Relaxing weekend turns into nightmare for tourists as rowdy youths ‘take over’ hotel

A relaxing week in Malta turned into a nightmare for a mother and daughter who found themselves in what they described as a “drug-fuelled frenzy” due to the Lost and Found festival.

The two said they experienced a “devastating” situation after the hotel they were staying in was taken over by teenagers who travelled to Malta for the festival weekend.

Hotel guests were seen appearing to inhale air from balloons by the pool.Hotel guests were seen appearing to inhale air from balloons by the pool.

The annual rave has become a hotspot for party-goers but many have lamented the youngsters that descended upon the streets of St Paul’s Bay were only interested in debauchery.

Christine Goodaire, who was raised in Malta but resides in the UK, said she found the Qawra Palace Hotel occupied by young people who, she claimed, were openly taking drugs. 

“We booked with the notion we would have seven wonderful days of peace and tranquillity but, unfortunately, our dreams were unexpectedly shattered when we saw our hotel overrun by teenagers,” she told the Times of Malta.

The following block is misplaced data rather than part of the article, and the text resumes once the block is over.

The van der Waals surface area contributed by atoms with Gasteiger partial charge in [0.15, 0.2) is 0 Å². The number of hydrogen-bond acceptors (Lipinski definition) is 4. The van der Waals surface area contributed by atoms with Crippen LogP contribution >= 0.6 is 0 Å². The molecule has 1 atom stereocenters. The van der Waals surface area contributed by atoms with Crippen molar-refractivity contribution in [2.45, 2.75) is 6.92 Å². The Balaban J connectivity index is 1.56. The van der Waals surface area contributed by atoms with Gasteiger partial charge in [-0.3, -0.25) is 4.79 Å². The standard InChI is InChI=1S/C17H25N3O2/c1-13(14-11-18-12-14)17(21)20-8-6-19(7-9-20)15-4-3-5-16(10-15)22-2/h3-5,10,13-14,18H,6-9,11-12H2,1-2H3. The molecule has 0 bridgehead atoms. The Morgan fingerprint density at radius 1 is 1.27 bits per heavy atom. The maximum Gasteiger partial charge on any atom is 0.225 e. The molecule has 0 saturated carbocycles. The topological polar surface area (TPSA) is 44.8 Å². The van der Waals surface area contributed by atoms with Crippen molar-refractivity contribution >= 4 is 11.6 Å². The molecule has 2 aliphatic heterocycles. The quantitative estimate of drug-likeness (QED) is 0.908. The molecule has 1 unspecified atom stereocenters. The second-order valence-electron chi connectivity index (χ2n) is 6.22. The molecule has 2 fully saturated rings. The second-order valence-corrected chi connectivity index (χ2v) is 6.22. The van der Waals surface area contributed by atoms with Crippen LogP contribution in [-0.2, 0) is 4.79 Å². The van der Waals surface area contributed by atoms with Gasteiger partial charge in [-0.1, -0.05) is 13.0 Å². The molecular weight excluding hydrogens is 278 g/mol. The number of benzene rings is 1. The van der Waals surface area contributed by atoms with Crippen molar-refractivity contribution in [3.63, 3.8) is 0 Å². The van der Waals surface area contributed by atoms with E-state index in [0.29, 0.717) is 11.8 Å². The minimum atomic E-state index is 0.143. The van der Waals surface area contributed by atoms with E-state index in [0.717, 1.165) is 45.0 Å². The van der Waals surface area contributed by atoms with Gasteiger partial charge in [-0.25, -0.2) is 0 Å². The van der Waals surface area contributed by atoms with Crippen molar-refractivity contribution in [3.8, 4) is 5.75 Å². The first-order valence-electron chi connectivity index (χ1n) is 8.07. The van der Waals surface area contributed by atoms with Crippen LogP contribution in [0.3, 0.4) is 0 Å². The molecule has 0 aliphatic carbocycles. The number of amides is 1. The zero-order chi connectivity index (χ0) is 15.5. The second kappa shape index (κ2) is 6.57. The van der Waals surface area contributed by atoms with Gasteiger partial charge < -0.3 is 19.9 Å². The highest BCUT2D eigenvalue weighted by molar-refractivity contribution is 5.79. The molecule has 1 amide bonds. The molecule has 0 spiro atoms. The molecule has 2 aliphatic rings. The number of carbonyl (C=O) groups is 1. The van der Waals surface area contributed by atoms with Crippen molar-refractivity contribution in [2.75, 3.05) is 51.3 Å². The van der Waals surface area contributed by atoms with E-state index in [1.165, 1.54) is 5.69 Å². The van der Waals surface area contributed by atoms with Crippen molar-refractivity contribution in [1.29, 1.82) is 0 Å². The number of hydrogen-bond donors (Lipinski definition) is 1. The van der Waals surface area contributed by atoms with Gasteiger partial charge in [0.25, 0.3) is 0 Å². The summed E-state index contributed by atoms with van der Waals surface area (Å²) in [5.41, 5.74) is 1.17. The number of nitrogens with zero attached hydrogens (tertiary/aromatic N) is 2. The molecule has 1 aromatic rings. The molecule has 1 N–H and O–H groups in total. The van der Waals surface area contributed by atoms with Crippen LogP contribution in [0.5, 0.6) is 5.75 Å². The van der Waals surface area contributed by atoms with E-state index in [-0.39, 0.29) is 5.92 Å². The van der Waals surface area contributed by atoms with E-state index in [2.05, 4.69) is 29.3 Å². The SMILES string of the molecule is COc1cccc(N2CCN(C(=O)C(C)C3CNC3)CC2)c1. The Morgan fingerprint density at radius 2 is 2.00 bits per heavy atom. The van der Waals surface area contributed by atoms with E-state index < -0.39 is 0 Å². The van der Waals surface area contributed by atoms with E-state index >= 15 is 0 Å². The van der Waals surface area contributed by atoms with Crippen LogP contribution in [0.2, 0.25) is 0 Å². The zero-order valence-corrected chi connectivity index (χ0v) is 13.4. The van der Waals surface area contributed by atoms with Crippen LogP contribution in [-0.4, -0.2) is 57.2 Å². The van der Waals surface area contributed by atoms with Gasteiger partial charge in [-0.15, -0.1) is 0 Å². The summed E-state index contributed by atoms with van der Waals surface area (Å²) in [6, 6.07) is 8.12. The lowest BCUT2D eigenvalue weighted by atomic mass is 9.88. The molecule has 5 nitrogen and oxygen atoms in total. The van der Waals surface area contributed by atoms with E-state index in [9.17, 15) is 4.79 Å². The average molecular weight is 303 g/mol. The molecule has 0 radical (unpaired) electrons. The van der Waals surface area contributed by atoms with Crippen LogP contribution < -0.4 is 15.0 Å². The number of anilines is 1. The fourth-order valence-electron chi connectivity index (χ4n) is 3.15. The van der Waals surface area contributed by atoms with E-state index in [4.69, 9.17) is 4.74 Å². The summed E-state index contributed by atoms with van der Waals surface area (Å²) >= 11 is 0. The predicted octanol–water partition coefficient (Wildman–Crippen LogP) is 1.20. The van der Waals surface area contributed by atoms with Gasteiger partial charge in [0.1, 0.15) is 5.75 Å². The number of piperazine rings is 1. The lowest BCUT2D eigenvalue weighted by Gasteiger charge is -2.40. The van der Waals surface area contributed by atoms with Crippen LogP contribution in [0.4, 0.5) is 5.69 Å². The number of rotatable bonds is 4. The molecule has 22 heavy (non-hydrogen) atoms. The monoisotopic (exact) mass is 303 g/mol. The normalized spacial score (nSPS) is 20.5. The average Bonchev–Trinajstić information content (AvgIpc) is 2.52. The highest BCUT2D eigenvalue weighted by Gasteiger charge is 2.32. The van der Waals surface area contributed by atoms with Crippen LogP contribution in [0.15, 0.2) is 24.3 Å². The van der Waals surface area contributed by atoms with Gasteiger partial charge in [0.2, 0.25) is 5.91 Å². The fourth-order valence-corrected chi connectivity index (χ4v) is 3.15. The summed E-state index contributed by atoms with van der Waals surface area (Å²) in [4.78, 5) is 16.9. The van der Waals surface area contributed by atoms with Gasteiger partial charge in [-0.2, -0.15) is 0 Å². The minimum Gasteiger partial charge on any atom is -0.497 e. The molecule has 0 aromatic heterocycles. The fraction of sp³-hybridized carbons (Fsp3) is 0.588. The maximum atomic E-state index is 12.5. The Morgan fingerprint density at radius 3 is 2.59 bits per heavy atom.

Footage seen by the Times of Malta shows people laying poolside and appearing to be inhaling air from balloons. 

Reports have recently emerged of Buġibba and St Paul’s Bay residents raising the alarm over consumption of nitrous oxide, which is often found in balloons and party cannisters.

Ms Goodaire said it seemed to her the hotel was not interested in dealing with the rowdy teenagers, adding the management insisted they “did not know how to prove” drug use.

Hotel general manager Tony Alamango said there was “definitely” no people taking drugs at their property, adding that the establishment beefed up security personnel prior to the festival.

Duty managers were always on site, he said. The fact that there were teenagers who were “a little bit loud” was to be expected but it was very far-fetched to say there was use of drugs, Mr Alamango said.

When he was told about the footage that appeared to indicate drug use, Mr Alamango pointed out that the managers would have intervened had they realised something was wrong.

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